#8

Put it this way - Catholics believe the Church speaks on behalf of Christ, since He not only gave the Apostles (and by implication their successors) the power to bind and loose heaven and said ‘who hears you hears Me, who rejects you rejects Me’. That being the case, I’d no more think of a serious or prolonged disputation with the Church than with Christ Himself.

And I’m sure you can imagine doing that - ‘Take and eat, this is My body’ - ‘Uh, Lord, do you really think that’s such a good idea? Bread is awfully crumbly after all, and takes such a long time to cook! Why not a nice piece of steak instead? Much more appropriate, don’t you think?’


#9

step one: Remove the board from my own eye.
step two: Worry about the speck in my neighbors.
step three: Judge rightly and Lord help me, be spared the indignity of authoring Von den Juden und ihren Lügen.


#10

step one: Remove the board from my own eye.
step two: Worry about the speck in my neighbors.
step three: Judge rightly and Lord help me, be spared the indignity of authoring Von den Juden und ihren Lügen.


#11

That being the case, I’d no more think of a serious or prolonged disputation with the Church than with Christ Himself.

So the RCC church should never suffer a discussion with anyone?

Particularly considering that the RCC acknowledges Luther was right on some things?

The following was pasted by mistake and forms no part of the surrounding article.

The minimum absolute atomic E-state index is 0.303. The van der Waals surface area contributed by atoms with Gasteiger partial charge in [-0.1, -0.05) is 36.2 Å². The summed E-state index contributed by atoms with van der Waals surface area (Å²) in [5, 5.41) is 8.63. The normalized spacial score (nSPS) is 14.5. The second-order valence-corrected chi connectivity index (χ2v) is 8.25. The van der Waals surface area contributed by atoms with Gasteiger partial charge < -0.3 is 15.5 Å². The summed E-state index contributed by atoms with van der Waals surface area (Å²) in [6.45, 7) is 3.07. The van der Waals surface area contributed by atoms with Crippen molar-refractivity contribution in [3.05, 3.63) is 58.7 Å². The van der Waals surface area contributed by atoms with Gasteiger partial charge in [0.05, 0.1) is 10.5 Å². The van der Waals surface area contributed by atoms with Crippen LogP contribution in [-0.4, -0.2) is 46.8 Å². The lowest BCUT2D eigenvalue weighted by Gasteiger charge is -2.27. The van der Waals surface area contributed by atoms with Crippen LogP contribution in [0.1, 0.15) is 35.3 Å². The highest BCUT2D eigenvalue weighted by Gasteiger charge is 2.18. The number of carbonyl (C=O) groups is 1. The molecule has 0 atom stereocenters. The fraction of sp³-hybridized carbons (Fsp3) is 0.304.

Thanks,
Tim


#12

LilyM,

Thank you for the link.

Thanks,
Tim


#13

Since nothing that any member of the church does affects the truth she teaches in any way, you remain unified and trust God through prayer. If your faith is weak, you submit to your ego and enlist allies who will help you form your own church on your own ideas. It’s worked before. But Heaven weeps.

Obedience. It works. Give it time.


#14

Since nothing that any member of the church does affects the truth she teaches in any way, you remain unified and trust God through prayer. If your faith is weak, you submit to your ego and enlist allies who will help you form your own church on your own ideas. It’s worked before. But Heaven weeps.

Obedience. It works. Give it time

So when threatened you would have recanted? Even though you were right?

Thanks,
Tim


#15

Again, I’ll say that I respect Luther’s motives. But nailing something to a door, just as putting somethign on a bulletin board, is hardly comparable to having, or even starting, a conversation.


#16

Hey, I’m respectfully conversing with you, this is NOT needed. Both sides burned others, we don’t need to go here again.


#17

He was right about some of the abuses, you’re acting as if he didn’t come up with some very completely different theologies concerning revelation and salvation.


#18

He was right about some of the abuses

Should he have recanted those when told to by the church hierarchy?

Thanks,
Tim


#19

Discussion, yes. Brief discussion. Protracted debate? No. If Luther had been a bit more patient and less strident and argumentative, then most of the issues the Church eventually sorted out could have been handled much more quickly and without descending into a schism. He did no-one any favours by his attitude, least of all the Church he was claiming to try to help. :shrug:


#20

No, but should he have clung to a new theology on the topic of faith and morals? No. Like I’ve said in other threads, there have been many reformers that have reformed matters of discipline or personal abuses that have not had any problem with, or seen any need to change, official Church doctrine. They remained in the Church.


DISCLAIMER: The views and opinions expressed in these forums do not necessarily reflect those of Catholic Answers. For official apologetics resources please visit www.catholic.com.